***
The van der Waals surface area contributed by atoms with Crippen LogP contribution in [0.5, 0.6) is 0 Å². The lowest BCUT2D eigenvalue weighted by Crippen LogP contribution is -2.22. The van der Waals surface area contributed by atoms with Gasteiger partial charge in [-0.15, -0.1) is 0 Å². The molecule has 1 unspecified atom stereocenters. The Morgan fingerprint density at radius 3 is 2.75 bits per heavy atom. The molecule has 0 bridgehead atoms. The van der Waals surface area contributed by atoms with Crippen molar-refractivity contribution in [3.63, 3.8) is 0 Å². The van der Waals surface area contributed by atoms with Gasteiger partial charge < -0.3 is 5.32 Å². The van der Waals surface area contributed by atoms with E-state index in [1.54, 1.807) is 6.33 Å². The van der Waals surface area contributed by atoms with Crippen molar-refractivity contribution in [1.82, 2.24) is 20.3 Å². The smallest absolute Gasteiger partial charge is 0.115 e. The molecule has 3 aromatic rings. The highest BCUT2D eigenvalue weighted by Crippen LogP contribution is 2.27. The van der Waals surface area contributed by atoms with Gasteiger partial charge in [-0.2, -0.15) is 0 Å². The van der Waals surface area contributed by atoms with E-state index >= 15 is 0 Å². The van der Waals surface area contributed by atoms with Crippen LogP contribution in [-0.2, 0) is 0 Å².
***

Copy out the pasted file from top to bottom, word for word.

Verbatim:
The van der Waals surface area contributed by atoms with Crippen LogP contribution in [0.5, 0.6) is 0 Å². The lowest BCUT2D eigenvalue weighted by Crippen LogP contribution is -2.22. The van der Waals surface area contributed by atoms with Gasteiger partial charge in [-0.15, -0.1) is 0 Å². The molecule has 1 unspecified atom stereocenters. The Morgan fingerprint density at radius 3 is 2.75 bits per heavy atom. The molecule has 0 bridgehead atoms. The van der Waals surface area contributed by atoms with Crippen molar-refractivity contribution in [3.63, 3.8) is 0 Å². The van der Waals surface area contributed by atoms with Gasteiger partial charge < -0.3 is 5.32 Å². The van der Waals surface area contributed by atoms with E-state index in [1.54, 1.807) is 6.33 Å². The van der Waals surface area contributed by atoms with Crippen molar-refractivity contribution in [1.82, 2.24) is 20.3 Å². The smallest absolute Gasteiger partial charge is 0.115 e. The molecule has 3 aromatic rings. The highest BCUT2D eigenvalue weighted by Crippen LogP contribution is 2.27. The van der Waals surface area contributed by atoms with Gasteiger partial charge in [-0.2, -0.15) is 0 Å². The van der Waals surface area contributed by atoms with E-state index >= 15 is 0 Å². The van der Waals surface area contributed by atoms with Crippen LogP contribution in [-0.2, 0) is 0 Å².